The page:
10 Traits That Every Pharma Brand Manager Should Overcome


Demolish These 10 Heads of Ravan and Rule the Market

Indian pharma industry is studded with insightful marketers. I am fortunate to have the chance to learn from many of them during my thirty years of association with pharma industry.

There is one more thing which I have learned.

No marketer is and can ever be perfect. All of us have one or the other set of imperfections. But only a few effective marketers understand that there are certain traits that not only hamper the performance of their brands but also their career growth and therefore strive hard to change those traits.

But for change to happen, the first step is to be aware of those traits.

Demolish These 10 Heads of Ravan and Rule the Market

In this blog post I have mentioned ten traits that can impede the growth of a marketer.  These ten traits represent the ten headed Ravan. Outstanding marketing career awaits those who exhibit courage to demolish this ten headed Ravan.

  1. Impatience

Why Amul’s ad campaign leaves so much of impact?

Well, we can go on and on listing many reasons for its success. Let me tweak my question a bit: Why Amul’s ad campaign is so successful?

“Because it is so powerful” you may reply. You are right. But this is just half the story. The other half of the story is often missed: They have stuck to their campaign for more than half a century.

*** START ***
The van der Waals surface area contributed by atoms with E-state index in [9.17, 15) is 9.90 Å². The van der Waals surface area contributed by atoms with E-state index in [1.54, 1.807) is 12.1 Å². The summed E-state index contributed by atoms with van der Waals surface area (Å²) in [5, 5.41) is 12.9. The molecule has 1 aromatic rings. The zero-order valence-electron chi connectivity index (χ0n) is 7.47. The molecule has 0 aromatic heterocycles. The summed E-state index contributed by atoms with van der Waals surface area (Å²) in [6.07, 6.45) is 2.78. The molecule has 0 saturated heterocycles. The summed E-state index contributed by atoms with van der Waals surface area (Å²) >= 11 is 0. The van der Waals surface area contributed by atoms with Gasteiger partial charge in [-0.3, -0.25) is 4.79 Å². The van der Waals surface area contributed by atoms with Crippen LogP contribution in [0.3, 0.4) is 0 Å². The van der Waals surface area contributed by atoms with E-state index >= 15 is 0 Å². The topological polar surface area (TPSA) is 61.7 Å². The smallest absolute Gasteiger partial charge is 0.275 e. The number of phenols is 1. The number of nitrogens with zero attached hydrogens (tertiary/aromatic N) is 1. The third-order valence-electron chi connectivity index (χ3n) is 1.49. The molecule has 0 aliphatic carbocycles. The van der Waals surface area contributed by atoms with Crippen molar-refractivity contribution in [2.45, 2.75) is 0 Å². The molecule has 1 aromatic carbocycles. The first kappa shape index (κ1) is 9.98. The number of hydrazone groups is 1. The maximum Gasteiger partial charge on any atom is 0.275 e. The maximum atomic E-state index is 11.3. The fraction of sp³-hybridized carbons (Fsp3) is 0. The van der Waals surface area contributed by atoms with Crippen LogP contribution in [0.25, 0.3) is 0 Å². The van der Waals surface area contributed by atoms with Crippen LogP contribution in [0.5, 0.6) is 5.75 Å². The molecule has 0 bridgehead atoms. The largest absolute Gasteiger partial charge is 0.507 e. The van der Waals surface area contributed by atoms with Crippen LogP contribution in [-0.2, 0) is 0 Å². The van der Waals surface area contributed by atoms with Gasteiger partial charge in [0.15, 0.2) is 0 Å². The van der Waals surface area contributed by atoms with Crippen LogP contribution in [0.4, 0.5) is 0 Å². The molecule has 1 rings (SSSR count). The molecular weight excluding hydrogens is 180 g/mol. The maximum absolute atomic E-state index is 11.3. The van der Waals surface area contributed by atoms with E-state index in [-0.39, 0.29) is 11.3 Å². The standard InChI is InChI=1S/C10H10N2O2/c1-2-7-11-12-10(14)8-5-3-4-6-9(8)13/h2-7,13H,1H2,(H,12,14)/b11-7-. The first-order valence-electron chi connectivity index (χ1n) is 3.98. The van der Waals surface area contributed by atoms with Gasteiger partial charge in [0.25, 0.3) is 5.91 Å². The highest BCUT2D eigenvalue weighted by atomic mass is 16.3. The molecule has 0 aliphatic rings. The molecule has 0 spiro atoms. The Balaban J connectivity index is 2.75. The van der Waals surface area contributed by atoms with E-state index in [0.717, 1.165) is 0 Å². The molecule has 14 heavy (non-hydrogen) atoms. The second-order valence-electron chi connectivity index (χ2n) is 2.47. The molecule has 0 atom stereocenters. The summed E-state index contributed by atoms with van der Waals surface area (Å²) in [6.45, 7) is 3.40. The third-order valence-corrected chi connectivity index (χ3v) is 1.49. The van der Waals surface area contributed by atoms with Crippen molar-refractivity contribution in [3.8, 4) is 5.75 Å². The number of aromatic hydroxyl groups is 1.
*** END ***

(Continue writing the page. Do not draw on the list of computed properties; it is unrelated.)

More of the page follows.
Mega brands don’t get built overnight. They are built by influencing minds of their customers by building the desired perception. This can be achieved only through sound strategy, differentiated, creative and most importantly consistent communication. Marketer with strong conviction on the principles on which the marketing campaign is built will pursue with it consistently. But when the conviction is low, mind starts wavering and the concerned brand manager gets impatient. What we see more often is a sad story of marketing communication getting changed very frequently. Only those who have strong conviction on marketing principles display courage to remain steadfast and go on to build big brands.

2. Compromising

What expectation should a marketer set for himself for his marketing campaigns? He should aim for nothing short of creating wow and that too consistently. Lowering the bar will amount to compromise in quality of the campaign. This is where mediocrity sets in. An effective marketer will never compromise either on the quality of his campaigns or its execution inside the doctors’ clinic. He understands that he has a major role to play in ensuring effective implementation of his campaigns.

3. Myopia